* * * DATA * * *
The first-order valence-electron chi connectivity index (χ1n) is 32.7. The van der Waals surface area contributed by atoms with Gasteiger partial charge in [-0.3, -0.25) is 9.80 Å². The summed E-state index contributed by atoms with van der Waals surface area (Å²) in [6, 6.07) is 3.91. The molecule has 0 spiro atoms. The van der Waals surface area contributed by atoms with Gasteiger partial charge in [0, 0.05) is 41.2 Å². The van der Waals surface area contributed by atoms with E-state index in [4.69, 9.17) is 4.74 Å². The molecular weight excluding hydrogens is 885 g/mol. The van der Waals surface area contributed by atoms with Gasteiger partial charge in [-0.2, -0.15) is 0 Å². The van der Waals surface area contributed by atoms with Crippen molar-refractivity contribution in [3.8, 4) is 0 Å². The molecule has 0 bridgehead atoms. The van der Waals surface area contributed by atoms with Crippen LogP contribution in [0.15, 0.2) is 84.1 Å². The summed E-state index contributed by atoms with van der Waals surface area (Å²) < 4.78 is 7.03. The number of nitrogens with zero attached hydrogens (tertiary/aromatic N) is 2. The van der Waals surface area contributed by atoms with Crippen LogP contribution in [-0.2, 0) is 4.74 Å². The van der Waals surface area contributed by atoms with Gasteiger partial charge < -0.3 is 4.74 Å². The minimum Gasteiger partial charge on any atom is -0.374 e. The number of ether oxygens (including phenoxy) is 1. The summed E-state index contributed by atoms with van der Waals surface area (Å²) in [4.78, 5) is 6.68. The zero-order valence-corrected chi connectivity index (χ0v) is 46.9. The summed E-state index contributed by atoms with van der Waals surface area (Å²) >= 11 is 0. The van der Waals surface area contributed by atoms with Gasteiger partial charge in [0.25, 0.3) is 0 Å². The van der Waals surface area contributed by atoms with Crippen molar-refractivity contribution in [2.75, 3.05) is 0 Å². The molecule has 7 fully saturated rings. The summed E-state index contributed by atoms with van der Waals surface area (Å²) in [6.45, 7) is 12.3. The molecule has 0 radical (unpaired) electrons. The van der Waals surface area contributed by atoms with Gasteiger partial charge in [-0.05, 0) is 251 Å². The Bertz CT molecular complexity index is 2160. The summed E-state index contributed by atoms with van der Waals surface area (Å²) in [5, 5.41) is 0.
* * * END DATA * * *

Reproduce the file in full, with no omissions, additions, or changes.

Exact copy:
The first-order valence-electron chi connectivity index (χ1n) is 32.7. The van der Waals surface area contributed by atoms with Gasteiger partial charge in [-0.3, -0.25) is 9.80 Å². The summed E-state index contributed by atoms with van der Waals surface area (Å²) in [6, 6.07) is 3.91. The molecule has 0 spiro atoms. The van der Waals surface area contributed by atoms with Gasteiger partial charge in [0, 0.05) is 41.2 Å². The van der Waals surface area contributed by atoms with E-state index in [4.69, 9.17) is 4.74 Å². The molecular weight excluding hydrogens is 885 g/mol. The van der Waals surface area contributed by atoms with Gasteiger partial charge in [-0.2, -0.15) is 0 Å². The van der Waals surface area contributed by atoms with Crippen molar-refractivity contribution in [3.8, 4) is 0 Å². The molecule has 0 bridgehead atoms. The van der Waals surface area contributed by atoms with Crippen LogP contribution in [0.15, 0.2) is 84.1 Å². The summed E-state index contributed by atoms with van der Waals surface area (Å²) < 4.78 is 7.03. The number of nitrogens with zero attached hydrogens (tertiary/aromatic N) is 2. The van der Waals surface area contributed by atoms with Crippen LogP contribution in [-0.2, 0) is 4.74 Å². The van der Waals surface area contributed by atoms with Gasteiger partial charge < -0.3 is 4.74 Å². The minimum Gasteiger partial charge on any atom is -0.374 e. The number of ether oxygens (including phenoxy) is 1. The summed E-state index contributed by atoms with van der Waals surface area (Å²) in [4.78, 5) is 6.68. The zero-order valence-corrected chi connectivity index (χ0v) is 46.9. The summed E-state index contributed by atoms with van der Waals surface area (Å²) >= 11 is 0. The van der Waals surface area contributed by atoms with Gasteiger partial charge in [0.25, 0.3) is 0 Å². The van der Waals surface area contributed by atoms with Crippen molar-refractivity contribution in [2.75, 3.05) is 0 Å². The molecule has 7 fully saturated rings. The summed E-state index contributed by atoms with van der Waals surface area (Å²) in [6.45, 7) is 12.3. The molecule has 0 radical (unpaired) electrons. The van der Waals surface area contributed by atoms with Gasteiger partial charge in [-0.05, 0) is 251 Å². The Bertz CT molecular complexity index is 2160. The summed E-state index contributed by atoms with van der Waals surface area (Å²) in [5, 5.41) is 0.